Nevill – who was born and raised in Yorkshire, and still has family and a home there – says the BFI is working hard to both bring foreign film-makers into Britain and its regions, and to develop home-grown talent. The tax breaks for film-making are proving very attractive, she says, as is the fact that Britain has the infrastructure and, yes, comfort appeal for foreign studios. “British crew is now considered the best in the world,” she says, “so it's not difficult for studios to persuade their stars to come and stay in the UK for filming.
“We are making sure that talent finds its way into the industry. When I was growing up in a village in Yorkshire, it seemed fantastical to even think of working in a career in film. But there's talent everywhere and we need to find it wherever it is, whether that's in Wigan or Bradford or anywhere.”
Now the City of Film team works with the University of Bradford and Bradford College on film studies and training, and runs its own training courses as well. Even children from primary school age are given opportunities. Not that anyone should be surprised. As early as 1914, films were being made in Bradford (notably the first instalments in a series based on the Captain Kettle books by C J Cutliffe Hyne). And since then, the city and its environs have played a part in some high points of cinematic history.
Meanwhile, the investment in Yorkshire is providing concrete business opportunities for local companies. Film producer David Wilson says: “There are the locations, of course, and the extras. But if you look on the credits of a film like Miss You Already there are something like 40 electricians – and these are opportunities that local companies can grab. Film production companies need catering, they need transport, hotels, costumes… anything you can think of.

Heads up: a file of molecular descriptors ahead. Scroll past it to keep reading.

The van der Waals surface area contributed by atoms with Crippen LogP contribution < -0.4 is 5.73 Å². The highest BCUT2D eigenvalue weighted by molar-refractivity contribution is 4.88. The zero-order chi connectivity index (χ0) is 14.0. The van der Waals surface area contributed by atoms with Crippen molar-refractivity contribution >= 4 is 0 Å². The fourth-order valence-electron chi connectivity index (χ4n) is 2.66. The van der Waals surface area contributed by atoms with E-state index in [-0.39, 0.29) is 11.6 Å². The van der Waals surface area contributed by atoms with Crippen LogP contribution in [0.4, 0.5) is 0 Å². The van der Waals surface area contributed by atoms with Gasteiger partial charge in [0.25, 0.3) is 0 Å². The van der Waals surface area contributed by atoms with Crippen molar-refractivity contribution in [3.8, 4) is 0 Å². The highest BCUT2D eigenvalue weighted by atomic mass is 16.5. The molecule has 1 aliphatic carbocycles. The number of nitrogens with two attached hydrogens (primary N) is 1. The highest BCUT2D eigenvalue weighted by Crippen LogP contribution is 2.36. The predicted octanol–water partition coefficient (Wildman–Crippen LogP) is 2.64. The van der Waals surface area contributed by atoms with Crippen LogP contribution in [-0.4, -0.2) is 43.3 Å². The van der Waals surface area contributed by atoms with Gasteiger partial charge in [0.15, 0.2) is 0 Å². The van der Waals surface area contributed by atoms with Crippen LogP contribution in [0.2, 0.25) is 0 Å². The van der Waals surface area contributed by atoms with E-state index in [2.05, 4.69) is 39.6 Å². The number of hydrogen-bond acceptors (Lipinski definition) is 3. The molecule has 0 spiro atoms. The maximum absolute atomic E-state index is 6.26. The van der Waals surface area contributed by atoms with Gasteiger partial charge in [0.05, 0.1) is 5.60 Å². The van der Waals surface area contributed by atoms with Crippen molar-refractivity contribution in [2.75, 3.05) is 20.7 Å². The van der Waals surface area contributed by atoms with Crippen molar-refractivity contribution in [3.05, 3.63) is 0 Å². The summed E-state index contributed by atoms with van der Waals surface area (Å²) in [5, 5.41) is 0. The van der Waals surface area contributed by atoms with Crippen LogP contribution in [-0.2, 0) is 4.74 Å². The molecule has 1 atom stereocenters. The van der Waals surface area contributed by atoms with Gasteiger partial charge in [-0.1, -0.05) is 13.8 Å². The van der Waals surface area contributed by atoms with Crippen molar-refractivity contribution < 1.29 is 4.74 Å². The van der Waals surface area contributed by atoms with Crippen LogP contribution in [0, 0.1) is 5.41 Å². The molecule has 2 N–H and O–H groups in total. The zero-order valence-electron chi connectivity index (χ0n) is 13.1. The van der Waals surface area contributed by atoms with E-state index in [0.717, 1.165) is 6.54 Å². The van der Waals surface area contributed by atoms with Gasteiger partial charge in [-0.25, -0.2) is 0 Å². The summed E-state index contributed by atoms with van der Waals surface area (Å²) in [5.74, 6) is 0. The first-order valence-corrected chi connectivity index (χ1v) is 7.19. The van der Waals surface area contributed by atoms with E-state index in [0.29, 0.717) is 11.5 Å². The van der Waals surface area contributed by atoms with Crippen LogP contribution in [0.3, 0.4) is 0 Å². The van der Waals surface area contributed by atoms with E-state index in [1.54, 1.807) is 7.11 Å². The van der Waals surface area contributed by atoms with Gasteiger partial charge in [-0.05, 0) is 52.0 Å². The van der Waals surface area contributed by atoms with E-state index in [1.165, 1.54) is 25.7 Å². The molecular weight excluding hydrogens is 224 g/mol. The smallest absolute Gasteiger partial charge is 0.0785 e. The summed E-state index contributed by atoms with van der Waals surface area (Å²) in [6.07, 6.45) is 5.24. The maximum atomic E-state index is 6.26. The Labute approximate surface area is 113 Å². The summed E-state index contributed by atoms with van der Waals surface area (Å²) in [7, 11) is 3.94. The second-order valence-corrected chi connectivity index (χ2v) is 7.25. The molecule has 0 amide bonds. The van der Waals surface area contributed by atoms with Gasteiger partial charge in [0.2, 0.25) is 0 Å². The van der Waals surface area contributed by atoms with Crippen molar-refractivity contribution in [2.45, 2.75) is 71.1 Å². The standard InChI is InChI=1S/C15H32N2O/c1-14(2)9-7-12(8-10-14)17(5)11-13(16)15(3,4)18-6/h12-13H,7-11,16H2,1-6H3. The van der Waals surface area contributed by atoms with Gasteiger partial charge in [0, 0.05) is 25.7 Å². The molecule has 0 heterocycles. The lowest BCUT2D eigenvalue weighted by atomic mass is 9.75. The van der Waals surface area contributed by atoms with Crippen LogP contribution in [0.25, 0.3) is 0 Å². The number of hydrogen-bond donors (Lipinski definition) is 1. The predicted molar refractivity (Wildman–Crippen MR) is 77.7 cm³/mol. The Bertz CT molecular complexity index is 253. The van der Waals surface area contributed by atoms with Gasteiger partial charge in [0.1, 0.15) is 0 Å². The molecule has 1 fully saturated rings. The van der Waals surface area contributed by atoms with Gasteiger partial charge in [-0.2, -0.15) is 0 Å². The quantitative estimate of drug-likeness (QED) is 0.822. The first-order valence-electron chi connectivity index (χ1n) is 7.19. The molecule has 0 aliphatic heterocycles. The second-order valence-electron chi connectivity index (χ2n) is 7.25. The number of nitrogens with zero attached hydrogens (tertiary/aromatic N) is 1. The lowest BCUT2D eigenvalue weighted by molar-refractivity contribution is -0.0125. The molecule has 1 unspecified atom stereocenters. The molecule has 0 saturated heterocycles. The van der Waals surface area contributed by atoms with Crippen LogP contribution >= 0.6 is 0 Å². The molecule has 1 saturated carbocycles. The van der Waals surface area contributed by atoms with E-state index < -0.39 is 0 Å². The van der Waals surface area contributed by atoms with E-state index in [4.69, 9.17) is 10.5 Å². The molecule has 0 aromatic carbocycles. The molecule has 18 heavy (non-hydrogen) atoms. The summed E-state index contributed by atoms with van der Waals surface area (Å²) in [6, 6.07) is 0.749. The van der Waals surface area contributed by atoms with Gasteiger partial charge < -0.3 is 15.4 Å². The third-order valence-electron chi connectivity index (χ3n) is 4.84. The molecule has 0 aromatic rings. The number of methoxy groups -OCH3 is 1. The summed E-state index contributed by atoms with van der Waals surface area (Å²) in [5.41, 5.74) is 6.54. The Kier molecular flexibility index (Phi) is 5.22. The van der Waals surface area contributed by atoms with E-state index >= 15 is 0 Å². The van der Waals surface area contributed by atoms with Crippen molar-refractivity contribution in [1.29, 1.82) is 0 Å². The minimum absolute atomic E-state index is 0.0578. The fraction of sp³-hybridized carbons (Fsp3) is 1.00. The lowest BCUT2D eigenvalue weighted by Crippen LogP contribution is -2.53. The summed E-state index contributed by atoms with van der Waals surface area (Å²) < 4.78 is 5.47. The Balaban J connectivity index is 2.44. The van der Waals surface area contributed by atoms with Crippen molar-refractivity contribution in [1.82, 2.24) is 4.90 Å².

“Those sheep on Ilkley Moor with Drew Barrymore? They were provided by a local man, Nigel Launder. He's a farmer, but he's built up this nice sideline of providing services to film production companies. These are the sort of opportunities local companies and businesses need to grab hold of.” No wonder Hollywood is, ahem, flocking here.
MADE IN YORKSHIRE
The Railway Children
Jenny Agutter famously waving her red bloomers was shot on the Keighley and Worth Valley line, which still runs steam trains for tourists.
Rita, Sue and Bob Too
The bleakly hilarious tale of life in inner-city Bradford was written by local girl Andrea Dunbar, whose life was as tragic as her work.
The 1979 Second World War epic featured Richard Gere also climbing on board a train on the Keighley and Worth Valley railway… No red bloomers in sight, but plenty of hankies for this weepy.
Written by and starring Victoria Wood, this 2006 ITV drama about a Second World War diarist was shot in Huddersfield and – you've guessed it – the Keighley and Worth Valley railway.
LA Without a Map
Early film outing for David Tennant, in 1998, which used Bradford's imposing Undercliffe cemetery as a backdrop. Johnny Depp also starred but only in the LA portions.
Testament of Youth
The 2015 adaptation of Vera Brittain's First World War memoir was shot around York, Doncaster, Bradford and Leeds.
This summer's Sheridan Smith vehicle, a gripping psychological drama, was filmed in Leeds.
Downton's Joanne Froggatt stars in this TV dramatisation of the life of Victorian poisoner Mary Ann Cotton, currently in production.
A star-studded big-screen adaptation of the classic TV sitcom is set for general release in February next year.
Monty Python's The Meaning of Life
Some was shot in Yorkshire, including the 'Every Sperm is Sacred' segment, filmed at Bradford's Cartwright Hall.
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- Screen Yorkshire
- Drew Barrymore
- British Film Institute
- Jamaica Inn
- Peaky Blinders
- Toni Collette